Traces the history from its first years to the first two decades of the twentieth century and illustrates how the nature and shape of Vancouver today was, to a large part, determined by those early years.
Norbert was born in 1925, the last of six children in Stellarton, Nova Scotia. Encouraged by his high school teachers to go to college he and his best friend applied to Acadia University and were accepted. He received his BSC in Chemistry in 1946 and went to work for the CNR in Montreal. He also was accepted to Dalhousie medical school but after discovering that science was not for him, he returned to Acadia for a degree in History, an MA at Brown University, and a PhD at the University of Washington in Seattle. His first teaching appointment was at Washington State University in Pullman, Washington. At a History Convention in Seattle in 1960 he met Dean Soward who was looking for a U.S. Historian. Norb, being a Canadian, was delighted to return to Canada and teach at U.B.C. where he stayed until his retirement in 1990. His book Distant Neighbors, a comparative study of Seattle and Vancouver, was published in 1987.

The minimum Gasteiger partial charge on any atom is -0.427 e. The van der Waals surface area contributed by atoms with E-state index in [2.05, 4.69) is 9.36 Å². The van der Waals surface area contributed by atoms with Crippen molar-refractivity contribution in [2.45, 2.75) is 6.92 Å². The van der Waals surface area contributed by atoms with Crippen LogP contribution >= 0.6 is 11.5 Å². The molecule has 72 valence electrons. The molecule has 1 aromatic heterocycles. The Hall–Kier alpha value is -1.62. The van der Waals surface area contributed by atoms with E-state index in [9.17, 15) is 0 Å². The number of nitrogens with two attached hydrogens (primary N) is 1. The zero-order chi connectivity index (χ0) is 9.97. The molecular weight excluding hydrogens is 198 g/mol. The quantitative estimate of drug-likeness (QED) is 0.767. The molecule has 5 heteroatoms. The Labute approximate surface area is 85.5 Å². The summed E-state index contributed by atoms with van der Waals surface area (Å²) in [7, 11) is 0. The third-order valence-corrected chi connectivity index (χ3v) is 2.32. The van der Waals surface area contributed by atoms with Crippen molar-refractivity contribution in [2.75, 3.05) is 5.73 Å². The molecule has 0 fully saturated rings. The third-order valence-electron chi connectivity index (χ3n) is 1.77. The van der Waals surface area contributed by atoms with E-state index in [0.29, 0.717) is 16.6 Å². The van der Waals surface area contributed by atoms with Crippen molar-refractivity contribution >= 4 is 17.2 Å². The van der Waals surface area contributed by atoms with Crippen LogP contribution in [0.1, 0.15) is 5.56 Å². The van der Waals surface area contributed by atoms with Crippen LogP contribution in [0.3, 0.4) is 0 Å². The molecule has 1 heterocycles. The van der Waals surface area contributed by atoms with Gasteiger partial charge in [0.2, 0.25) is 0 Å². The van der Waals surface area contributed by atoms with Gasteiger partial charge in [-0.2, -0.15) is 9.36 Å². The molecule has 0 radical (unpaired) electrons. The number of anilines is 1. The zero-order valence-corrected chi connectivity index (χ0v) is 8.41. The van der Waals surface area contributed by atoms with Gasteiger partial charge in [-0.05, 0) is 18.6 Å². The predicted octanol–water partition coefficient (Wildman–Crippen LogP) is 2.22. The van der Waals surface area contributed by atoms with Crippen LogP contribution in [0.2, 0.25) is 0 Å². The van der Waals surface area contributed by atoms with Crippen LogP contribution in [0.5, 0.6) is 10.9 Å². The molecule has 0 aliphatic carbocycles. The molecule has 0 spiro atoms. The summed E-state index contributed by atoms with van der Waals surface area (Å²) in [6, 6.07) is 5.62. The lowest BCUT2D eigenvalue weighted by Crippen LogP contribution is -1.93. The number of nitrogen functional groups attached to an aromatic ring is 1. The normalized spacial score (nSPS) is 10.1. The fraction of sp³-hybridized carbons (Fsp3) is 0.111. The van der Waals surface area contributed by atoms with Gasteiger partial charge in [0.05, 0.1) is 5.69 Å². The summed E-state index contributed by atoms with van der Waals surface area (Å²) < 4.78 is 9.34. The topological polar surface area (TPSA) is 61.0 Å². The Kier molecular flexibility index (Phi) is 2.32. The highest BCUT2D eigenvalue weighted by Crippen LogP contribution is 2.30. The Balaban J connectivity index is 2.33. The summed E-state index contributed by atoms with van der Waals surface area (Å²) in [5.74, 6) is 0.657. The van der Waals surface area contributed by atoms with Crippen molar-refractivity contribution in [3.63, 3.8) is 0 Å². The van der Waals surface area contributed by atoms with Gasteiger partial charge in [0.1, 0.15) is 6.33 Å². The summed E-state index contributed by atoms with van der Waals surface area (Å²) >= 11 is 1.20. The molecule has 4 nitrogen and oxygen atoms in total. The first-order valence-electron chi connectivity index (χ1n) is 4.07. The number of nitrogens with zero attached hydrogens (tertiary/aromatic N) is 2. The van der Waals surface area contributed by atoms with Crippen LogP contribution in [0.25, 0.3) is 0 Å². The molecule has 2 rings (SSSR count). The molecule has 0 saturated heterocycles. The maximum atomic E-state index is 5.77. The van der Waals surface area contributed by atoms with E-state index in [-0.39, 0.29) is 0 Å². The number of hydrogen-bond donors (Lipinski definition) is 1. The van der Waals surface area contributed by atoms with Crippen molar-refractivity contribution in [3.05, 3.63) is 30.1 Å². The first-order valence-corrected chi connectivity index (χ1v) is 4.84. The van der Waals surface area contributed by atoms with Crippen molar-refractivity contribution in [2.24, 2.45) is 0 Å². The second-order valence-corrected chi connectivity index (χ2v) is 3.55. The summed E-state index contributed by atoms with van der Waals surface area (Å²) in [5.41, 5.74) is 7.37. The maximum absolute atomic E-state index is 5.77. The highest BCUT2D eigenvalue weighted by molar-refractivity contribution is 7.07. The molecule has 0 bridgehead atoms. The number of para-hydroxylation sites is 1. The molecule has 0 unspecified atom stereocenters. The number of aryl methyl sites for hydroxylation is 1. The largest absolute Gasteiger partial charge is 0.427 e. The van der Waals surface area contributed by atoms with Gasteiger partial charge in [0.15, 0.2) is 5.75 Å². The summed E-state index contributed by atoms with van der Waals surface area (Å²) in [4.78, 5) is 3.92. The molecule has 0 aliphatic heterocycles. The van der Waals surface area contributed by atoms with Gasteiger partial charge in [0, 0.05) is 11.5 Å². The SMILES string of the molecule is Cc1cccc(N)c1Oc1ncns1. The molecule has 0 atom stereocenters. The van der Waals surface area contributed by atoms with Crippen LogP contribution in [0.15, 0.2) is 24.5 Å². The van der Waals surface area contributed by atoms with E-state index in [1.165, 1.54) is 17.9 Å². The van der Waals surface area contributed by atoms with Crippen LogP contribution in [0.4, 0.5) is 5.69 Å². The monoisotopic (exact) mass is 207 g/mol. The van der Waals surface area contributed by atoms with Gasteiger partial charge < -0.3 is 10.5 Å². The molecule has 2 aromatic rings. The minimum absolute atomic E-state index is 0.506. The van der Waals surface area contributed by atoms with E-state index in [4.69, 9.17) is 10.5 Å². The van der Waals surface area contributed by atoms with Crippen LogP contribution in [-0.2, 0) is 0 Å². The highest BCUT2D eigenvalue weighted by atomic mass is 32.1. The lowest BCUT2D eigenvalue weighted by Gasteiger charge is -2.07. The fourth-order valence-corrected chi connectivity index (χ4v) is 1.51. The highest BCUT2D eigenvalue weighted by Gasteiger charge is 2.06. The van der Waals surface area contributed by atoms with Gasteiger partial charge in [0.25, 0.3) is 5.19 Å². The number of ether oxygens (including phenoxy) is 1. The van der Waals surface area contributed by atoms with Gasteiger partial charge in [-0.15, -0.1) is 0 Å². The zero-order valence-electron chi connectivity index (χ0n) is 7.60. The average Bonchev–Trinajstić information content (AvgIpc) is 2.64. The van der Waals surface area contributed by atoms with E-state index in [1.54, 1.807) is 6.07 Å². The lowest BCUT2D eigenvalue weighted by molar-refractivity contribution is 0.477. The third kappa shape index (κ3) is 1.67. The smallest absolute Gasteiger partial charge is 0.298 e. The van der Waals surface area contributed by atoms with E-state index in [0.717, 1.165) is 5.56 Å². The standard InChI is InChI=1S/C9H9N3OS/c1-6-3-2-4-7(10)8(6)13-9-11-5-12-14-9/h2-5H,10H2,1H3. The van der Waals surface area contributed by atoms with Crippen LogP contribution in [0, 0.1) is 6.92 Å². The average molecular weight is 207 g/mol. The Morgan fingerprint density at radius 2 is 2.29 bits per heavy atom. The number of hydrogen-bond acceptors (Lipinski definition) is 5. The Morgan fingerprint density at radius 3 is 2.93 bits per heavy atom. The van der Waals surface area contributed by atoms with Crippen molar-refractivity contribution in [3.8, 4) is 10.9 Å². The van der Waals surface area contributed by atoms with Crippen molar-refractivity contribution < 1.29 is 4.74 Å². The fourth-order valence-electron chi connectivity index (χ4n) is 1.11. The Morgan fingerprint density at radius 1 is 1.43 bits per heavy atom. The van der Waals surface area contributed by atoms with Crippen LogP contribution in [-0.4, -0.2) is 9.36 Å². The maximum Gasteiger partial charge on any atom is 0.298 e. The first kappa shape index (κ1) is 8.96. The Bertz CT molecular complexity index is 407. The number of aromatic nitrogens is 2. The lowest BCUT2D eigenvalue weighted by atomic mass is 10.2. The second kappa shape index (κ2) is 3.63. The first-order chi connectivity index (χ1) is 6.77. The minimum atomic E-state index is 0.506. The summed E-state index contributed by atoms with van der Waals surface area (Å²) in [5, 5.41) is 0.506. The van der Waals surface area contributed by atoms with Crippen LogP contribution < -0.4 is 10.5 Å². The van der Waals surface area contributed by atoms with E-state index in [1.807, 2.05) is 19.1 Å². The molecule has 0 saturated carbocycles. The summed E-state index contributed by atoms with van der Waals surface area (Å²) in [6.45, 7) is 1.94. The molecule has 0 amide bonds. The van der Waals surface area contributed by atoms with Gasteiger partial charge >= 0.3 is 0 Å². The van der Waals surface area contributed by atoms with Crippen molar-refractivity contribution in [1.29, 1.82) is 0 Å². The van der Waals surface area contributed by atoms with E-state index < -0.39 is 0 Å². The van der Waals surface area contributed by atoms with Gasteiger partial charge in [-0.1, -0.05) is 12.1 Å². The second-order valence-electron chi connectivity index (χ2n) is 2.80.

Norbert died on April 1, 2015 in Salmon Arm. Obituary, Vancouver Sun, April 10, 2015.